“Uncle?” I said. “What are you doing?”

“Mmariannn?” he slurred, taking a step closer.

“No Uncle, it’s Louisa, your niece.”

“MariannIwanntyouubaack.” Again, he stepped closer. He was a mere two feet from me now.

“Uncle, I’m not Marian!” Another step. “You’re worrying me!” And another. He was nearly on top of me.

“Mmmariann!” he yelled, and grabbed my arm and yanked me to him. He held me closer, and I felt his hands creeping over my body. My scream for help was caught in my throat as he threw me to the grass. That was the night my innocence was taking from me, and I knew Uncle would never remember it due to his drunken state. But I would. I would always remember what had been done to me; what had been taken. Even if no one else ever knew.

I snuck home in the murky dawn as Uncle lay unconscious in the trees beside the tired trail to my home. I woke my parents and notified them of Uncle’s state. I did not say what had occurred the night before. It was too fresh. Too painful in my mind, a black stain on my soul. My father and brothers set out to retrieve Uncle, leaving me to help Mother in the kitchen with breakfast. I cooked the meat, outwardly silent, but inwardly roiling. How could last night have happened to me? What had I ever done to deserve what had been done? What would happen if anyone ever found out? What was I going to do? And then Uncle was led through the door. I reeled back, spattering myself with scalding hot oil from the pan. I didn’t even feel it, but nonetheless, Mother hurried over, clucking like a hen. I assured her that I was fine, still staring fixedly at the sagging, swaying form of my uncle leaning on my oldest brother.

I couldn’t look at him. I couldn’t meet his bleary gaze. Just the thought of looking into that man’s eyes filled me with dread, guilt, and disgust. The feeling didn’t fade. Day after dreaded day, Uncle, oblivious to what he had done during his drunkenness, invited us for dinner. And each time, I would stare at my food, trying to ignore my surroundings, and saying as little as I could. Uncle was much the same, joking and calling me his sparrow. But my usually easy smile at the nickname was now forced and fake. He had broken his little sparrow. She would not fly again.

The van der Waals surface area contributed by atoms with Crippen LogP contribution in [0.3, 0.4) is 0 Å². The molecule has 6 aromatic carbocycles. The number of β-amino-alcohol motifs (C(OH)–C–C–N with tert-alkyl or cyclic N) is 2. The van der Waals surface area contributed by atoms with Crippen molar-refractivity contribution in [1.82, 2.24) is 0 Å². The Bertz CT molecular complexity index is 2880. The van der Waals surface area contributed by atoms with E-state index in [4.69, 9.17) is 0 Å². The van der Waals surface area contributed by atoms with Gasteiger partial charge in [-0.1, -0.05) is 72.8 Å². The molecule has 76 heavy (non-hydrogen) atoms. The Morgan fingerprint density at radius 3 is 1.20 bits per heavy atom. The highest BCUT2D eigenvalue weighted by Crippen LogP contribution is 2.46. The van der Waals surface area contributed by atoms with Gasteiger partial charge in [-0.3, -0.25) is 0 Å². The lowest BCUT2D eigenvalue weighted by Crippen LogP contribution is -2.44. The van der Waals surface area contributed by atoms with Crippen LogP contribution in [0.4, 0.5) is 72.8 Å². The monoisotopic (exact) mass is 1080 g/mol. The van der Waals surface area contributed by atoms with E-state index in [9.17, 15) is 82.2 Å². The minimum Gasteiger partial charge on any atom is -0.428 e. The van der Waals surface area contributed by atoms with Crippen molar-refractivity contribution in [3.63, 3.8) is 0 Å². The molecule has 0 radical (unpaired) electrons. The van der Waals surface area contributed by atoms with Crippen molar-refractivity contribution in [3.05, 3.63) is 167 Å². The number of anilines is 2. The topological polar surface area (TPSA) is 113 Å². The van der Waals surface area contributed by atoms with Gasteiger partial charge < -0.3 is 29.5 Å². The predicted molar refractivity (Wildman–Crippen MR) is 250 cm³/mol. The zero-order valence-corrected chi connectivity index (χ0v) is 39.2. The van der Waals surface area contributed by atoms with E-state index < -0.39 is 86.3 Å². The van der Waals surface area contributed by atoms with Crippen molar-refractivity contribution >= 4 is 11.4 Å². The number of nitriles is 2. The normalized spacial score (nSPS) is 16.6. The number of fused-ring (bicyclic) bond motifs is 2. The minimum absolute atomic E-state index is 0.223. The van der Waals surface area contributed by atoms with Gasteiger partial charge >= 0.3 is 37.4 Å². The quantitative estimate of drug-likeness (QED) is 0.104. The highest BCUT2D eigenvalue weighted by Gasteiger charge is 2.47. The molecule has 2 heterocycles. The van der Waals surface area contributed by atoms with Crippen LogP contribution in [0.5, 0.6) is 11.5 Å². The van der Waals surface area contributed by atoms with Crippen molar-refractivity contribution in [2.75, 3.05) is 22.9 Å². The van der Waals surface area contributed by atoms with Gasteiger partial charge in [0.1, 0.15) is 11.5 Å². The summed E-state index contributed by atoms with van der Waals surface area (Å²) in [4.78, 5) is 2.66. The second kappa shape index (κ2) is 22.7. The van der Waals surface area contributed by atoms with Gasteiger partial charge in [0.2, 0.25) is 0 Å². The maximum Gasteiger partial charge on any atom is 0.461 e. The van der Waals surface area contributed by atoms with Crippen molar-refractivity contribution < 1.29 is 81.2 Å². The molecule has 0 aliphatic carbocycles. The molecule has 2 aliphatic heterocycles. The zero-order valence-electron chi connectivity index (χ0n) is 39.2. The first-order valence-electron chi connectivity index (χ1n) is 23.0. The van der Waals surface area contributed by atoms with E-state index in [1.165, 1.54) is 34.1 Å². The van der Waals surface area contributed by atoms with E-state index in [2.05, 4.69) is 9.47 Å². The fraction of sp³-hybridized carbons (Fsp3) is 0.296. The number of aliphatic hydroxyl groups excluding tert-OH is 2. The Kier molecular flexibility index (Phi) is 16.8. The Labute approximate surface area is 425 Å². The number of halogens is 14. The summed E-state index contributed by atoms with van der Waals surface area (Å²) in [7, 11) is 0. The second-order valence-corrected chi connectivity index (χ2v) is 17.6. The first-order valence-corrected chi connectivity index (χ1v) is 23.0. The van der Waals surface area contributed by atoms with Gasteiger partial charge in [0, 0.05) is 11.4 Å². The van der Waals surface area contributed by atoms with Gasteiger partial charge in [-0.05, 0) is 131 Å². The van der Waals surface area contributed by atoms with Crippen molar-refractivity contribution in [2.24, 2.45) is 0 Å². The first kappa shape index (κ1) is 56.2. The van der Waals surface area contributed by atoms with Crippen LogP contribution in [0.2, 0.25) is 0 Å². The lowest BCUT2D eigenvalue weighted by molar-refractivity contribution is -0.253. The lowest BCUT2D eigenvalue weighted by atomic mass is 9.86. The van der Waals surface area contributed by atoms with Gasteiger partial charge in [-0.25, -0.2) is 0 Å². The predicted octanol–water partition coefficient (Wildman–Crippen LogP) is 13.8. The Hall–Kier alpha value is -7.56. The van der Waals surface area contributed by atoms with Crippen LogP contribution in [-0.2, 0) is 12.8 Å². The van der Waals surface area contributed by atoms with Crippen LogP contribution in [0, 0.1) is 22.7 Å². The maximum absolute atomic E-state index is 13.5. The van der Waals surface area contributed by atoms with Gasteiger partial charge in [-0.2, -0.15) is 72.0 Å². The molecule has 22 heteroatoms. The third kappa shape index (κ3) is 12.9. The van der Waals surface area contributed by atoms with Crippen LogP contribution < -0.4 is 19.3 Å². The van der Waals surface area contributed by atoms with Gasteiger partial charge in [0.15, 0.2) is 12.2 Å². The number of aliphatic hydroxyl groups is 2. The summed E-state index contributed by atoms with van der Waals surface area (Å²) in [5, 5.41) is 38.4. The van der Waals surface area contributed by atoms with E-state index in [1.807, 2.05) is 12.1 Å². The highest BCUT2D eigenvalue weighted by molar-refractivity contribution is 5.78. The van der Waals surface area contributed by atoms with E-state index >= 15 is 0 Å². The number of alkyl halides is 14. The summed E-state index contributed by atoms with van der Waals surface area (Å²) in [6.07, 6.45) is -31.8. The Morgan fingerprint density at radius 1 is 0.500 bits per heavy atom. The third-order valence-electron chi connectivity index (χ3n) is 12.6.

The dinners became too much to bear. I could feel Uncle’s hands sliding over me every time I felt his gaze land on me. I could hear his raspy breath in my sleep. His wild eyes were ever present in my dreams. I could not sleep, I could not eat, I could not live. Each day was harder to bear than the last. He was around every corner, waiting to take me again. Was he there, in that shadow on the wall? Was he hiding in my closet? I went through the weeks in constant paranoia.

It came to a peak when I saw him in my mirror, breath fogging the glass, eyes boring into my soul. His hand reached out and grabbed my wrist, hard. I struggled against his grip, trying desperately to free myself, but he would not release me.

“Let me go! Let me go!” But he would not. He held on with an iron grip. To my right, I spied my hair brush. I grasped it and threw it at my uncle, hoping to distract him long enough to free myself. The mirror shattered; I was freed. Yet I could not keep living with his constant harassment when all eyes were turned away. I knew he snuck away to try to get at me again, and I would not have it. I knew what I had to do.

At our next family dinner, I did not have to force my smile as I felt the cool glass vial against my skin. When Mother started toward the kitchen to make the tea, I stopped her and volunteered myself instead.

“Are you sure?” she asked me.

“Yes, I am positively sure.” And I was.

I walked into the kitchen and found the old pot that Uncle used to brew the tea, and I went through the motions that I had seen Mother do hundreds of times. Once the tea was done, I poured out each cup. One for Mother, one for Father, five for my siblings, and myself, and the last for my dear old uncle. I placed each fine cup on the tray, and as Uncle’s blue one was set down, I poured the contents of my little vial into the sweetened tea. The smell of almonds filled the room. I pushed open the door with my hip and stepped into the dining room, greeted by the faces of my family, and a monster. I saw the black shadow no one else seemed to see, hanging around him like an oily cloak. It repulsed me. But soon, the shadow would be no more, and the thought made me smile. One by one, I set the cups on the table, each in front of their owners, leaving Uncle’s for the very last. After everyone had their drinks, I proposed a little makeshift toast.

“To our family, our happiness, and to my dear Uncle.” And we all drank.

The End